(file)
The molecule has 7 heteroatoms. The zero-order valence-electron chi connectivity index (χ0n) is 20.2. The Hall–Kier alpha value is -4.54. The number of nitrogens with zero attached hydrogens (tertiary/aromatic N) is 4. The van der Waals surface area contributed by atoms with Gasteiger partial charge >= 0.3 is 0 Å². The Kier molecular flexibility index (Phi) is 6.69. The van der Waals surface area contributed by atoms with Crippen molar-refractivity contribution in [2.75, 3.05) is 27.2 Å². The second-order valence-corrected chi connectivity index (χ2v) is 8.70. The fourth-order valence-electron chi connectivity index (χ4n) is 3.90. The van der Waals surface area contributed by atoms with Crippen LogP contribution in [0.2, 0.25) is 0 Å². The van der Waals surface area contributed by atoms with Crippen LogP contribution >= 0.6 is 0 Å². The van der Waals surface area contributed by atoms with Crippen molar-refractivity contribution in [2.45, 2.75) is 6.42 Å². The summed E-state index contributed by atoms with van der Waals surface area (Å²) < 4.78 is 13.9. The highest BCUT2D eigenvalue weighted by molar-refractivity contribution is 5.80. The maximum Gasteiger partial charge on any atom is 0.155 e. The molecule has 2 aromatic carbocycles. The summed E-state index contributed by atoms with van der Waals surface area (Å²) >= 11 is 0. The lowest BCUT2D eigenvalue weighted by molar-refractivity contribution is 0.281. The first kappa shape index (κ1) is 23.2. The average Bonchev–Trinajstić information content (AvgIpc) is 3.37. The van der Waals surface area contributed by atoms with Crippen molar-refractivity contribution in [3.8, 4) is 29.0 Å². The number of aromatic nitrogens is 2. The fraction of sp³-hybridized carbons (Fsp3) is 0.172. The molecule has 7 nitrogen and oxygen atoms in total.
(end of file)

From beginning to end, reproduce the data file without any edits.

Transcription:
The molecule has 7 heteroatoms. The zero-order valence-electron chi connectivity index (χ0n) is 20.2. The Hall–Kier alpha value is -4.54. The number of nitrogens with zero attached hydrogens (tertiary/aromatic N) is 4. The van der Waals surface area contributed by atoms with Gasteiger partial charge >= 0.3 is 0 Å². The Kier molecular flexibility index (Phi) is 6.69. The van der Waals surface area contributed by atoms with Crippen molar-refractivity contribution in [2.75, 3.05) is 27.2 Å². The second-order valence-corrected chi connectivity index (χ2v) is 8.70. The fourth-order valence-electron chi connectivity index (χ4n) is 3.90. The van der Waals surface area contributed by atoms with Crippen LogP contribution in [0.2, 0.25) is 0 Å². The van der Waals surface area contributed by atoms with Crippen LogP contribution >= 0.6 is 0 Å². The van der Waals surface area contributed by atoms with Crippen molar-refractivity contribution in [2.45, 2.75) is 6.42 Å². The summed E-state index contributed by atoms with van der Waals surface area (Å²) < 4.78 is 13.9. The highest BCUT2D eigenvalue weighted by molar-refractivity contribution is 5.80. The maximum Gasteiger partial charge on any atom is 0.155 e. The molecule has 2 aromatic carbocycles. The summed E-state index contributed by atoms with van der Waals surface area (Å²) >= 11 is 0. The lowest BCUT2D eigenvalue weighted by molar-refractivity contribution is 0.281. The first kappa shape index (κ1) is 23.2. The average Bonchev–Trinajstić information content (AvgIpc) is 3.37. The van der Waals surface area contributed by atoms with Crippen molar-refractivity contribution in [3.8, 4) is 29.0 Å². The number of aromatic nitrogens is 2. The fraction of sp³-hybridized carbons (Fsp3) is 0.172. The molecule has 7 nitrogen and oxygen atoms in total.